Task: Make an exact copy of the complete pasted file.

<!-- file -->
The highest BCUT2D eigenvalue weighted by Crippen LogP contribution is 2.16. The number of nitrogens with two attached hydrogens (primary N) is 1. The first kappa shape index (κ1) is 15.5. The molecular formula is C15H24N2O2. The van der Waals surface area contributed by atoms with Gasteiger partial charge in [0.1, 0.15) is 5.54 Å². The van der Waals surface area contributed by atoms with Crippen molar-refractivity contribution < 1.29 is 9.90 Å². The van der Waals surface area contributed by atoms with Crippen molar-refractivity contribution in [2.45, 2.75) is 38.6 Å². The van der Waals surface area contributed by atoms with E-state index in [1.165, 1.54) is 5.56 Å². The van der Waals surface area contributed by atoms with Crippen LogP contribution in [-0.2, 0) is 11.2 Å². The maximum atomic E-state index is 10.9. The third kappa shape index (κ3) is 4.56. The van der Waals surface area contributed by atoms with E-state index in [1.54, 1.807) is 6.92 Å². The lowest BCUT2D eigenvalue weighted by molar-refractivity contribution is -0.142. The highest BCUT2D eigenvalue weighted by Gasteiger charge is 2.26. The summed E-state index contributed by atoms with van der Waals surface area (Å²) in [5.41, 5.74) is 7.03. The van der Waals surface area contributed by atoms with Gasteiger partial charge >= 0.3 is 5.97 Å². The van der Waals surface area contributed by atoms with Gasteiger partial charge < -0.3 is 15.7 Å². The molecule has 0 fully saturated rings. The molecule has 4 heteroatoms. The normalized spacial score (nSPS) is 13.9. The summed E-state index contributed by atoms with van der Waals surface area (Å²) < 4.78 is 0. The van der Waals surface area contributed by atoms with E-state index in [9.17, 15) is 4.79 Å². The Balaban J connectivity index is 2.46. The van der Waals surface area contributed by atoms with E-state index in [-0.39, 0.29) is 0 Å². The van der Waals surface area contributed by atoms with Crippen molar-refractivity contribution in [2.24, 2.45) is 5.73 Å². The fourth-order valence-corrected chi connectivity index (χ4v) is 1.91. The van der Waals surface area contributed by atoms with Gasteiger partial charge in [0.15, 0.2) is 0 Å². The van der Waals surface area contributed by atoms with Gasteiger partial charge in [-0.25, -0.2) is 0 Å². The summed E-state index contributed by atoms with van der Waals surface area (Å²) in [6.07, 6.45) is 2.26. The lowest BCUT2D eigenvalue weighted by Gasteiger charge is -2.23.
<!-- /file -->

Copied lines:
The highest BCUT2D eigenvalue weighted by Crippen LogP contribution is 2.16. The number of nitrogens with two attached hydrogens (primary N) is 1. The first kappa shape index (κ1) is 15.5. The molecular formula is C15H24N2O2. The van der Waals surface area contributed by atoms with Gasteiger partial charge in [0.1, 0.15) is 5.54 Å². The van der Waals surface area contributed by atoms with Crippen molar-refractivity contribution < 1.29 is 9.90 Å². The van der Waals surface area contributed by atoms with Crippen molar-refractivity contribution in [2.45, 2.75) is 38.6 Å². The van der Waals surface area contributed by atoms with E-state index in [1.165, 1.54) is 5.56 Å². The van der Waals surface area contributed by atoms with Crippen LogP contribution in [-0.2, 0) is 11.2 Å². The maximum atomic E-state index is 10.9. The third kappa shape index (κ3) is 4.56. The van der Waals surface area contributed by atoms with E-state index in [1.54, 1.807) is 6.92 Å². The lowest BCUT2D eigenvalue weighted by molar-refractivity contribution is -0.142. The highest BCUT2D eigenvalue weighted by Gasteiger charge is 2.26. The summed E-state index contributed by atoms with van der Waals surface area (Å²) in [5.41, 5.74) is 7.03. The van der Waals surface area contributed by atoms with Gasteiger partial charge >= 0.3 is 5.97 Å². The van der Waals surface area contributed by atoms with Gasteiger partial charge < -0.3 is 15.7 Å². The molecule has 0 fully saturated rings. The molecule has 4 heteroatoms. The normalized spacial score (nSPS) is 13.9. The summed E-state index contributed by atoms with van der Waals surface area (Å²) < 4.78 is 0. The van der Waals surface area contributed by atoms with E-state index in [9.17, 15) is 4.79 Å². The Balaban J connectivity index is 2.46. The van der Waals surface area contributed by atoms with E-state index in [-0.39, 0.29) is 0 Å². The van der Waals surface area contributed by atoms with Crippen molar-refractivity contribution in [2.24, 2.45) is 5.73 Å². The fourth-order valence-corrected chi connectivity index (χ4v) is 1.91. The van der Waals surface area contributed by atoms with Gasteiger partial charge in [0.15, 0.2) is 0 Å². The van der Waals surface area contributed by atoms with Gasteiger partial charge in [-0.25, -0.2) is 0 Å². The summed E-state index contributed by atoms with van der Waals surface area (Å²) in [6.07, 6.45) is 2.26. The lowest BCUT2D eigenvalue weighted by Gasteiger charge is -2.23.